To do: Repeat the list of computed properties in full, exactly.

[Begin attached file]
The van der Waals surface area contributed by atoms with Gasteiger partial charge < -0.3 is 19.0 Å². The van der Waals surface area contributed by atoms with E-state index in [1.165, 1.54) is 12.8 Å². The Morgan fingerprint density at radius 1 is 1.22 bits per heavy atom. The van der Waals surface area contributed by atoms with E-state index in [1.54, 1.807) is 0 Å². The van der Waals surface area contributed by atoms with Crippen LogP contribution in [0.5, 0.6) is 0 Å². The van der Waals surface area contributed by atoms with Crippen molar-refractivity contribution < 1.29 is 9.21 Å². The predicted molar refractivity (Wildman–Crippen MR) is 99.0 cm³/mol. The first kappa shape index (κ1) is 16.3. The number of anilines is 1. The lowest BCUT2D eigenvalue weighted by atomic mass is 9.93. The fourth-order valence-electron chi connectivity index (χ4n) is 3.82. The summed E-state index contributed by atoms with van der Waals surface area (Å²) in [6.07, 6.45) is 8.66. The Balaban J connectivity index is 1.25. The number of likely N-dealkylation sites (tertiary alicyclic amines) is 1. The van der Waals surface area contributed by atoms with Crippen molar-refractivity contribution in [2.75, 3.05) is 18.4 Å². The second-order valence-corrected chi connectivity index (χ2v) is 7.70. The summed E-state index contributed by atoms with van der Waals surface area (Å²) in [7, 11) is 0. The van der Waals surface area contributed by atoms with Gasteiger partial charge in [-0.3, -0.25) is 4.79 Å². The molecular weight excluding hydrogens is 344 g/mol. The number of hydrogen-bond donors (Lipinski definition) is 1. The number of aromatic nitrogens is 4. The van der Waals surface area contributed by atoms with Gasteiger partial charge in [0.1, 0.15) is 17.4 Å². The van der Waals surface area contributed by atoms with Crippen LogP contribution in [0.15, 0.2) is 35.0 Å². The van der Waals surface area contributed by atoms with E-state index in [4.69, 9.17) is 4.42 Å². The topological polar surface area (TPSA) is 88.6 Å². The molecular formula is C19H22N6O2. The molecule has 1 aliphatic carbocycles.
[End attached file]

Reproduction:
The van der Waals surface area contributed by atoms with Gasteiger partial charge < -0.3 is 19.0 Å². The van der Waals surface area contributed by atoms with E-state index in [1.165, 1.54) is 12.8 Å². The Morgan fingerprint density at radius 1 is 1.22 bits per heavy atom. The van der Waals surface area contributed by atoms with E-state index in [1.54, 1.807) is 0 Å². The van der Waals surface area contributed by atoms with Crippen LogP contribution in [0.5, 0.6) is 0 Å². The van der Waals surface area contributed by atoms with Crippen molar-refractivity contribution < 1.29 is 9.21 Å². The predicted molar refractivity (Wildman–Crippen MR) is 99.0 cm³/mol. The first kappa shape index (κ1) is 16.3. The number of anilines is 1. The lowest BCUT2D eigenvalue weighted by atomic mass is 9.93. The fourth-order valence-electron chi connectivity index (χ4n) is 3.82. The summed E-state index contributed by atoms with van der Waals surface area (Å²) in [6.07, 6.45) is 8.66. The Balaban J connectivity index is 1.25. The number of likely N-dealkylation sites (tertiary alicyclic amines) is 1. The van der Waals surface area contributed by atoms with Crippen molar-refractivity contribution in [2.75, 3.05) is 18.4 Å². The second-order valence-corrected chi connectivity index (χ2v) is 7.70. The summed E-state index contributed by atoms with van der Waals surface area (Å²) in [7, 11) is 0. The van der Waals surface area contributed by atoms with Gasteiger partial charge in [-0.3, -0.25) is 4.79 Å². The molecular weight excluding hydrogens is 344 g/mol. The number of hydrogen-bond donors (Lipinski definition) is 1. The number of aromatic nitrogens is 4. The van der Waals surface area contributed by atoms with Gasteiger partial charge in [0.1, 0.15) is 17.4 Å². The van der Waals surface area contributed by atoms with Crippen LogP contribution in [0.15, 0.2) is 35.0 Å². The van der Waals surface area contributed by atoms with E-state index in [4.69, 9.17) is 4.42 Å². The topological polar surface area (TPSA) is 88.6 Å². The molecular formula is C19H22N6O2. The molecule has 1 aliphatic carbocycles.